The ethnicity pay gap:

  • Black, Asian and minority ethnic solicitors are working an average of 1.5 hours more per full-time week and 0.9 hours more part-time than their White counterparts
  • however, the average salary for White solicitors is £36.13 per hour compared to £27.01 per hour for Black, Asian and minority ethnic solicitors – a difference of £9.12 per hour
  • this represents a 25% pay gap between the earnings of full-time White and Black, Asian and minority ethnic solicitors

Reports of discrimination and bullying in the workplace:

  • adverse discrimination was reported by 13% of Black, Asian and minority ethnic solicitors and 16% reported bullying
  • a third of Black African and Caribbean solicitors say they have experienced some form of discrimination or bullying in the workplace – the highest figure reported by any ethnic group

David Greene added: “Our research shows that there are barriers for Black, Asian and minority ethnic practitioners at every step of their career – including the ethnicity pay gap, microaggressions and the need to fit a certain culture to progress.

“This often results in Black, Asian and minority ethnic solicitors voting with their feet and moving to in-house roles or to become sole practitioners because of barriers to progression and to reaching partnership in larger firms.

“Our survey contains clear recommendations for firms – such as having open, honest conversations about race and what needs to change in their organisation, blind and contextualised recruitment, set targets for senior leaders and at key points in the pipeline, and a data-driven approach to diversity and inclusion.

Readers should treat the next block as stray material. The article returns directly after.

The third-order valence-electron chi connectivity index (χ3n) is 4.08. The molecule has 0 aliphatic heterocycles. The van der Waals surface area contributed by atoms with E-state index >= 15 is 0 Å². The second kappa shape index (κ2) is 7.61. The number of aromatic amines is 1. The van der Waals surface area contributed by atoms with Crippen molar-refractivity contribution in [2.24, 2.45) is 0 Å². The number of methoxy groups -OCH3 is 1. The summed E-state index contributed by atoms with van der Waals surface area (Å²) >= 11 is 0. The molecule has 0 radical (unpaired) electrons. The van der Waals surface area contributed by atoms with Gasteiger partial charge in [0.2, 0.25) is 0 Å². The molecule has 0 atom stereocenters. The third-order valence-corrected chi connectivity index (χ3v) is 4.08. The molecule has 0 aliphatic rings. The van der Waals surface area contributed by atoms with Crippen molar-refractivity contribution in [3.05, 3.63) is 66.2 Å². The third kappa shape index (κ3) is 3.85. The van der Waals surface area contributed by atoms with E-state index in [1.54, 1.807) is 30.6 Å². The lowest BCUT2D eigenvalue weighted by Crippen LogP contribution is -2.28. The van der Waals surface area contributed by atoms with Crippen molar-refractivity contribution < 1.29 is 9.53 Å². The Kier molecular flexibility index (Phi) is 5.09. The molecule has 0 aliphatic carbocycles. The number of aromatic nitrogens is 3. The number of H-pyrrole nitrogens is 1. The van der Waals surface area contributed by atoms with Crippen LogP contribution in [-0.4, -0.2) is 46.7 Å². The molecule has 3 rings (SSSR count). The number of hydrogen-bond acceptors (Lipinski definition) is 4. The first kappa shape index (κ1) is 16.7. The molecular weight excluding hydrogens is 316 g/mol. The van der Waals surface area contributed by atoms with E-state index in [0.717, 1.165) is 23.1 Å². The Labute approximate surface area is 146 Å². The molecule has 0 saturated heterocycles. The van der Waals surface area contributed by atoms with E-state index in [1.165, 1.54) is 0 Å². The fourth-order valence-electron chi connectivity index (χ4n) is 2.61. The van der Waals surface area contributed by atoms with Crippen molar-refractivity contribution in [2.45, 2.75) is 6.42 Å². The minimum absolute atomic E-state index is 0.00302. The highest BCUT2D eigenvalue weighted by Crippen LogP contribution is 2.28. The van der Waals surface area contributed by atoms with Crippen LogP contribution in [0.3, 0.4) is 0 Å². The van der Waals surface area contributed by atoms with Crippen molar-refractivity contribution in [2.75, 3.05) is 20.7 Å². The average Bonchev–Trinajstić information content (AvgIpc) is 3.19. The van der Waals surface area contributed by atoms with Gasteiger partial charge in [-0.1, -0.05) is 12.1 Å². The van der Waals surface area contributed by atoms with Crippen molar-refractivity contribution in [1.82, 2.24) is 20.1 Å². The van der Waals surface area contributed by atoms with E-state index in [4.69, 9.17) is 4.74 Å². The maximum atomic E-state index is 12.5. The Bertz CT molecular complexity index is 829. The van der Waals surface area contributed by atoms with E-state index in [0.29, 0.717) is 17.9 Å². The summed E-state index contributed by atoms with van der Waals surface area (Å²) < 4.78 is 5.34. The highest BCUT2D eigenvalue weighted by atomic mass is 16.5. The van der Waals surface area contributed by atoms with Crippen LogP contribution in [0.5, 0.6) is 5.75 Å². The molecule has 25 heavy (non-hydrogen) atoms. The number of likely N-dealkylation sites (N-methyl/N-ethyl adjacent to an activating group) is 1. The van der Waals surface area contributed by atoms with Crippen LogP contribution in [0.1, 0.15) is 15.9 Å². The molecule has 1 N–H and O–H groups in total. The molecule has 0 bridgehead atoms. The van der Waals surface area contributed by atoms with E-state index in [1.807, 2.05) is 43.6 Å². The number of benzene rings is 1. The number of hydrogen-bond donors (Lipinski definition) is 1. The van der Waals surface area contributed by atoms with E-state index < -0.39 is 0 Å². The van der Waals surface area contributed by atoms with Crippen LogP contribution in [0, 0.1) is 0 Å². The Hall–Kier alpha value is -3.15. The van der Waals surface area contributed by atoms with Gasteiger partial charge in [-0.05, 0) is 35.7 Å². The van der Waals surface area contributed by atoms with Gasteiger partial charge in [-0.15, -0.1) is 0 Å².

“Now is the time to act to build a more inclusive profession. We hope our research and recommendations will give firms and legal businesses important food for thought and a much-needed blueprint for driving equality and inclusion up to the most senior levels.

“The legal sector stands for access to justice, equality for all and the rule of law. We must ensure that our profession is at the forefront of the fight against racism and reflects the diversity of the society it represents.”

Notes to editors

*All statistics in this press release our taken from our report Race for inclusion: The experiences of Black, Asian and minority ethnic solicitors

**We recognise that use of the label ‘BAME’ can be problematic. It suggests people from very different ethnic backgrounds form a single homogenous group when this is clearly not the case. We use the phrase ‘Black, Asian and minority ethnic’ because it reflects the categories in which external data has been collected but we recommend that the profession needs more nuanced approaches and better data collection to allow for more detailed analysis in future.

About the Law Society

The Law Society is the independent professional body that works globally to support and represent solicitors, promoting the highest professional standards, the public interest and the rule of law.

Press office contact: Emma Clarke | 020 8049 3743